Apparently, there had been some previous issues with the PR company that was handling Marilyn Manson, something about missed appointments and run-arounds, at which point they had pissed her off royally. Also, she claimed that they weren’t really interested in covering Marilyn Manson due to the “nature of his work”, which was deemed too racy for the publication. (They would happily sell the music in the stores, but would offer no press.)
This was a quite the setback. The PR company was already a little leery of me, probably thinking me just some crazed fan who wanted to meet Mr. Manson (which of course, wasn’t so far from the truth really). They had asked for a copy of the publication I was writing for since it wasn’t a big name periodical, and it was implied that without that the interview would be canceled. Sure, I could just lie about it, but I didn’t want to do that (because I do have some ethics) and honestly, I wanted to actually publish an interview.
Luckily, a few friends of mine had recently begun working on a new monthly magazine, and about a week after this dilemma popped up, they put our their first issue. I ran into one of the founders at a club one night, and asked if she’d be interested in an interview with Marilyn Manson for their next issue. I don’t think she actually believed I had this lined up, but she played along with me and said, “Sure, why not?” We talked about it a little more, and as I made it clear that yes, I really honestly had already set this all up, she got very excited about the implications. It would be their first celebrity interview.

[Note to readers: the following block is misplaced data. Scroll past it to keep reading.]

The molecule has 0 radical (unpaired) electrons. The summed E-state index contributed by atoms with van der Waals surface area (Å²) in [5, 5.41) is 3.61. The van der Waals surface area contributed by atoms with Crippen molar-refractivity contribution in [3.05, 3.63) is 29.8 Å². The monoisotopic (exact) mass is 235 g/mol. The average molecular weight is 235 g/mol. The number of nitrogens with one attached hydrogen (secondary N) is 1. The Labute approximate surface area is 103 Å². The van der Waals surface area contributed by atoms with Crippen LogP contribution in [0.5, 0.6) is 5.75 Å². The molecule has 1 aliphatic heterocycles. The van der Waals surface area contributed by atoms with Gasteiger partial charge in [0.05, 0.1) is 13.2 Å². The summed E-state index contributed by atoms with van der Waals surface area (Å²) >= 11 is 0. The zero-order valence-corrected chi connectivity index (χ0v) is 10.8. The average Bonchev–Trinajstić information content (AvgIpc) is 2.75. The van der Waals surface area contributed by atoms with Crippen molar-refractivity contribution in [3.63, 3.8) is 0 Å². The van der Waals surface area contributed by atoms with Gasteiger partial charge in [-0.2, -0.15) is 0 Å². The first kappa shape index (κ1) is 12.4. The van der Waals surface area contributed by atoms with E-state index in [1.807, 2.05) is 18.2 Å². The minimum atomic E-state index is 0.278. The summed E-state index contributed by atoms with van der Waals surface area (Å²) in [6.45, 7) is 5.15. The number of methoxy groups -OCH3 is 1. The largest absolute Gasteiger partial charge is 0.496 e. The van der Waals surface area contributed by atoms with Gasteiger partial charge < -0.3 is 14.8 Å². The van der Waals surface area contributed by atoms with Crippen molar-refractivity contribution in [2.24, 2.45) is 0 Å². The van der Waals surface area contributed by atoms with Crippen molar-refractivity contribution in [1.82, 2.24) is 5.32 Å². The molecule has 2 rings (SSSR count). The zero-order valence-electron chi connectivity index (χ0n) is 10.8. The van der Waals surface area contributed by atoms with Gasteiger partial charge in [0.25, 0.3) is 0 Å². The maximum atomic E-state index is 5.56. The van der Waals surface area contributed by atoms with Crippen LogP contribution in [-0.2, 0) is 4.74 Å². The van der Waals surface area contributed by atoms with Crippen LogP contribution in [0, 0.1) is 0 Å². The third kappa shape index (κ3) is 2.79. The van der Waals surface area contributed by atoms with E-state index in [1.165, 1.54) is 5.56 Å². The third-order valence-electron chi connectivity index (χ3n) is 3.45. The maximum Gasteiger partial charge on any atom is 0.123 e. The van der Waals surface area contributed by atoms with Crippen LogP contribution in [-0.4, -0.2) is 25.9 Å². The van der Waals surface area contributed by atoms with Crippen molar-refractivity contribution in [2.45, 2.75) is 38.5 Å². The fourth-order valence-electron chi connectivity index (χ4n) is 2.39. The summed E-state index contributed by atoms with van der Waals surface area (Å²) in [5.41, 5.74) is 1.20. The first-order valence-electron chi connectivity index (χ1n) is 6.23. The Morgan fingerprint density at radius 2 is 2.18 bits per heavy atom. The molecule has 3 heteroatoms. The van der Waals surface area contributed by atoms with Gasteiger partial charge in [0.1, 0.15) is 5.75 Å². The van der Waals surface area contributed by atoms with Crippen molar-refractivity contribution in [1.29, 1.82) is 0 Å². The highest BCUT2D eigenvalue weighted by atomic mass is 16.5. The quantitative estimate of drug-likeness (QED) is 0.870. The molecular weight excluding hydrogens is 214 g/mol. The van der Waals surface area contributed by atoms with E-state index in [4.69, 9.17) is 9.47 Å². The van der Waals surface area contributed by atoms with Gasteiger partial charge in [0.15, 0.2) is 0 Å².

And so… it was on. A dream of mine was about to come true. I was to interview one of the most controversial musical acts of the time, someone whom I personally found fascinating, and whom I greatly admired. Or so I thought anyway.
(to be continued soon)
*Update 5/3/05 - Continued here.